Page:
Freight testing hub calls amid Fairfield gridlock


Delivery disruption and income concerns to the fore after snap Sydney decision

Freight testing hub calls amid Fairfield gridlock
Industry voices its concern at the impact of the latest testing regime

 

Footage of huge Covid-19 testing lines in Sydney’s Fairfield local government area has prompted trucking and logistics bodies to ponder the problems and potential solutions.

With the recent mandate that all essential workers from the LGA must be tested every three days, Road Freight NSW (RFNSW) and its members have raised concerns local freight workers will be financially impacted and vital supply chains disrupted.

CEO Simon O’Hara said RFNSW supports the NSW government’s efforts in controlling the latest outbreak across Sydney but was seeking a better explanation on how the mandated testing will work for truck drivers delivering food, groceries and other essentials during the pandemic.

"Truckies south west and western Sydney are understandably very anxious that they lose hours and precious income if they have to queue in Covid testing centres every three days," O’Hara said.


How freight worker testing requirements ramped up yesterday, here


"Pulling drivers off the road for any length of time will quickly deplete the local workforce, disrupt supply chains and only result in added costs to goods and services.

"The transport industry has been on the frontline throughout the pandemic, delivering essential food, groceries and medicines to depots and supermarkets across NSW, which is why it’s imperative that the government ensures that truckies can continue their work and aren’t forced off the road.

"We’re calling on the government to engage with and communicate with industry on the new orders and ensure that Covid testing centres are accessible and fully resourced, so that truckies aren’t forced to wait around every three days for testing and results.

"This latest outbreak again demonstrates why transport workers must have prioritised access to the vaccine roll-out, so they are protected and keep working, minimising potential disruptions to the delivery of essential food, groceries and medicines."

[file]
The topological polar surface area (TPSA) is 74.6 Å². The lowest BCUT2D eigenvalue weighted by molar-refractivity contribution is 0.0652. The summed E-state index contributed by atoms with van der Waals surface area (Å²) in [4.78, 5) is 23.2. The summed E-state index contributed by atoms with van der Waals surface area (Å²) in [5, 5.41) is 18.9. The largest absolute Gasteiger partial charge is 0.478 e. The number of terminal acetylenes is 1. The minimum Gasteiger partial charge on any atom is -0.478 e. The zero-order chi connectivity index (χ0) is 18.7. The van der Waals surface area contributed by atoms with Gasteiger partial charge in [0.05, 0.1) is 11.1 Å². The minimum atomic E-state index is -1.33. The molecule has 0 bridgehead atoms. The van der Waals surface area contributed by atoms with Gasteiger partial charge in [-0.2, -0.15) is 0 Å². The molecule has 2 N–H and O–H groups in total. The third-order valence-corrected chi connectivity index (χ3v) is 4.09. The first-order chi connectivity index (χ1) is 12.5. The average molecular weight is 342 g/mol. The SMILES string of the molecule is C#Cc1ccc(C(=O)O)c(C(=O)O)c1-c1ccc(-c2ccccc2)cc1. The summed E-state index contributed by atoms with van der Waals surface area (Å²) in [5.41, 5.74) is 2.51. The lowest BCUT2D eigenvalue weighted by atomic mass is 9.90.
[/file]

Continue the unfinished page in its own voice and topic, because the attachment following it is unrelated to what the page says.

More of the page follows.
The mandate also makes an unlikely alliance of the Australian Logistics Council (ALC) and Transport Workers Union NSW (TWU NSW) branch, which expressed a similar sentiment and urged the NSW government to set up on-site Covid testing facilities at key freight terminals and on more arterial routes around the state.

As part of its calls, the TWU NSW wants NSW premier Gladys Berejiklian to set up testing hubs urgently so transport workers can get tested for Covid quickly rather than waiting in long queues before their shifts.

"This has been a shambles for transport workers battling to do their jobs and comply with the testing order," TWU NSW branch secretary Richard Olsen said.

"We are calling for testing hubs in or close to places of work and better consultation when strict rules like this come into place.

"The NSW government must make ensure that essential workers are not hampered going about their work and that there is as little stress on them as possible.

"It’s hard enough being out on the frontline during a frightening outbreak of a deadly viral strain while most people can stay at home without having additional burdens placed on them."

The ALC noted its members have implemented highly effective CovidSafe plans and are committed to the safety and wellbeing of their workers, with the supply chain going "above and beyond to minimise the risk of transmission and support the Australian community through the supply of essential goods and services".

"ALC and its members are acutely aware of their commitments under the National Freight Protocol and are encouraging all freight workers to ensure they undertake frequent COVID testing in line with health advice or at a minimum every seven days, whichever is more frequent," ALC interim CEO Rachel Smith said.

There are some freight specific testing centres throughout the state but more are needed in other critical locations to ensure the movement of essential goods continues uninterrupted, ALC noted, adding that these centres could also be used to vaccinate essential freight workers.

"Australia cannot risk the shutdown of distribution centres or a reduction in heavy vehicle and train drivers and rail maintenance workers.

"Ensuring the continued flow of the nation’s food, medical, and essential goods supplies should be a priority."

Meanwhile, O’Hara said RFNSW continues to be angered by feedback from drivers who have been banned from using service station toilets and rest-areas during the latest Covid outbreak and has vowed to ‘name and shame’ any business or individual who tries to deny drivers their usual access to facilities.

"Our truckies deserve basic decency and respect while they perform their essential service for our community during these tough times," O’Hara said.

"It is important that we all reflect that we are able to continue to work from home and have food and groceries on the supermarket shelves because of truckies working through a pandemic."

 

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